Forceps Delivery

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Conditions Required for Instrumentation

  • Vertex presentation
  • Complete cervical dilation
  • Ruptured membranes
  • No known severe cephalopelvic disproportion
  • Willingness to abandon the procedure and proceed to cesarean section if instrumentation is unsuccessful
  • Establishment of adequate anesthesia

Maternal Indications for Instrument-Assisted Delivery

  • Maternal exhaustion
  • Prolonged second stage
  • Medical conditions for which the strain of the second stage of labor would be deleterious

Maternal and Fetal Indications for Instrument-Assisted Delivery

  • Relative cephalopelvic disproportion
  • Malposition (occiput posterior or occiput transverse)
  • Malpresentation (face or breech)
  • Hemorrhage

Fetal Indications for Instrument Delivery

  • Nonreassuring fetal heart tracing
  • Rapid deterioration of the tracing or any condition that makes instrument delivery unsafe for the fetus
  • Premature placental separation


  • Fetal head not engaged
  • Position of the head not determined


  • History of failed forceps or vacuum delivery with a macrosomic fetus
  • Incomplete cervical dilation (only exceptions are the urgent delivery of a second twin and a severely abnormal tracing without immediately available cesarean section)
  • Delivery requiring excessive traction
  • Prematurity
  • Malpresentation

Equipment for Vaginal Delivery

  • Oxygen with flowmeter (one setup for mother and another for infant)
  • Delivery bed
  • Setup for infant (infant warmer, oxygen with bag and mask, suction with DeLee aspirator, infant laryngoscope, intubation equipment, umbilical catheter, medications, and monitoring equipment for resuscitation)
  • Sterile equipment tray or table containing the following:
    • 10-mL tube for cord blood
    • Two scissors (blunt Mayo-Noble straight scissors for cutting the cord and/or episiotomy and sharp scissors for cutting suture and dressings)
    • Bulb syringe
    • One plastic cord clamp (may use curved forceps for the other)
    • Four curved hemostats
    • Two straight forceps
    • Two ring forceps clamps (also called a sponge stick or placenta forceps)
    • Drapes and towels (including under buttocks drape with fluid pouch)
    • Placenta basin
    • Gown (optional) and sterile gloves (latex free recommended)
  • Optional equipment for sterile tray or table
    • Two needle holders
    • Nontraumatic forceps, Allis clamps (for third- or fourth-degree repair)
    • Two thumb tissue forceps (one with teeth and one without teeth)
    • Gelpi retractor (for added visualization during a third- or fourth-degree repair)
    • Weighted speculum (offers greater visualization of the vaginal wall and cervix)
    • 10-mL syringe
    • 22-gauge, 1½-inch needle (for local anesthesia)
    • 1% lidocaine, without epinephrine
    • Two 3-0 absorbable sutures with tapered needles
    • Gauze pads (4 × 4)
    • Sterile speculum
    • Povidone-iodine (Betadine), chlorhexidine, or surgical solution for preparation
  • Emergency kit (for precipitous deliveries):
    • Sterile gloves (large size)
    • Two sterile towels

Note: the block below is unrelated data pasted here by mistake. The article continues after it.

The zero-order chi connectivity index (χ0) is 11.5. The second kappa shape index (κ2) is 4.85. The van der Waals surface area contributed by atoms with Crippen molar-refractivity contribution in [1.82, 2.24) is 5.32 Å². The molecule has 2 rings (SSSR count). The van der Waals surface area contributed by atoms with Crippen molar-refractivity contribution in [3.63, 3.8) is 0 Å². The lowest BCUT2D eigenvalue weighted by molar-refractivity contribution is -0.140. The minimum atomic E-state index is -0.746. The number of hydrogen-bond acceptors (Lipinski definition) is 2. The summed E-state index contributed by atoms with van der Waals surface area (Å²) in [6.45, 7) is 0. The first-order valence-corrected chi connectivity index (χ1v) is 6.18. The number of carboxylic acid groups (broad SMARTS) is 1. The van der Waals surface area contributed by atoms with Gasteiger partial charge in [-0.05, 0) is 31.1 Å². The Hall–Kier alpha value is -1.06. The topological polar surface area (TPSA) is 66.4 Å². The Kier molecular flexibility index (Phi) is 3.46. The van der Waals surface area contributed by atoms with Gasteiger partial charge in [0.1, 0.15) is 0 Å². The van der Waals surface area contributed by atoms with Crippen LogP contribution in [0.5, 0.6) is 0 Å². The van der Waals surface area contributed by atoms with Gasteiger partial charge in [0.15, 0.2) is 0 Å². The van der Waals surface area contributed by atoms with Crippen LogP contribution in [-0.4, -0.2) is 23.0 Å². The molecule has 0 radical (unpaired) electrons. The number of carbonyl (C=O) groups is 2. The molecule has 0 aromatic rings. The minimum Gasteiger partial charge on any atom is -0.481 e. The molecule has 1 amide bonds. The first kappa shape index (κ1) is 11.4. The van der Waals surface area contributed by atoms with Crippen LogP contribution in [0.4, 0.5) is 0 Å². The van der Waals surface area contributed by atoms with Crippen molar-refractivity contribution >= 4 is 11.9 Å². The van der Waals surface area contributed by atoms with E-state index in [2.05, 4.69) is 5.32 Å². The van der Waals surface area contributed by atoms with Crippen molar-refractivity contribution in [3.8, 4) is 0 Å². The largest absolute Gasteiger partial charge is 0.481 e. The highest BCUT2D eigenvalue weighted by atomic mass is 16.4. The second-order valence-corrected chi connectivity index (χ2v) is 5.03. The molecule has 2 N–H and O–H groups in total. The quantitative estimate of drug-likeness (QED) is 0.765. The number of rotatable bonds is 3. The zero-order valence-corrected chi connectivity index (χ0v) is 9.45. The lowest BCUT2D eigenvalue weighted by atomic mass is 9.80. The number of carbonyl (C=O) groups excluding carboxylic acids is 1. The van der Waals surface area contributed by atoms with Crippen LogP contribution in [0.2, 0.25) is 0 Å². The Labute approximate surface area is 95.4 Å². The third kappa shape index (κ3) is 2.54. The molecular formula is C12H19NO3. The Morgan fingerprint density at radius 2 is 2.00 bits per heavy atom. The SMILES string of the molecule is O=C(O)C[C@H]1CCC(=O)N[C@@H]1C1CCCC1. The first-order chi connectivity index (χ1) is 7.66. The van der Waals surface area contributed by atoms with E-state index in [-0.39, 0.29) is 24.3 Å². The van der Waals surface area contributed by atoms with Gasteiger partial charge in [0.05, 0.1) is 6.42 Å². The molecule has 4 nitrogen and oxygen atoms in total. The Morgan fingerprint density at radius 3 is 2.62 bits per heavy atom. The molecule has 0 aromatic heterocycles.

• One pair of blunt-ended scissors
    • One plastic cord clamp
    • Two curved forceps
    • Gauze pads (4 × 4)
    • Bulb syringe
    • Placenta basin

Instruments for Instrumented Delivery

  • Tucker-McLean or Simpson forceps

Fetal Presentation

  • Vertex presentation: Cephalic presentation (the head presents first)

Fetal Skull

  • Anterior fontanelle lies at the junction of the posterior aspect of the two frontal bones and the anterior aspect of the two parietal bones.
  • Posterior fontanelle is roughly triangular and lies at the junction of the posterior ends of the two parietal bones and anterior to the occipital bone.

Cardinal Movements in Labor

  • Engagement
    • Occurs when the largest transverse diameter of the fetal head reaches the level of the maternal ischial spines

Assessment of Station

  • Station ranges from -5 to +5, with 0 as the midpoint at the maternal ischial spines.
    • The maternal ischial spines can be palpated at 4 o'clock and at 8 o'clock.
    • Station -5 is in the upper part of the pelvic inlet.
    • Station +5 is at the pelvic outlet.

Sample excerpt does not include step-by-step text instructions for performing this procedure
The full content of this section includes:
  • Step-by-step text instructions for performing the procedure
  • Clinical pearls providing practical clinical tips from medical experts
  • Patient safety guidelines consistent with Joint Commission and OHSA standards
  • Links to medical evidence and related procedures

  • Discuss on the first postpartum day the need for the instrument delivery and maternal perceptions regarding the delivery.
  • Advise the patient to monitor the following and report any changes to the practitioner:
    • Bleeding
    • Fevers
    • Dysuria and urinary retention
    • Pelvic pain
  • Vaginal or cervical lacerations or both
  • Postpartum hemorrhage
  • Fetal birth trauma
  • Subgaleal hematoma
  • Shoulder dystocia
  • Hyperbilirubinemia
  • Fetal cervical trauma
  • Perineal tears
  • Maternal discomfort at delivery
  • Maternal urinary retention
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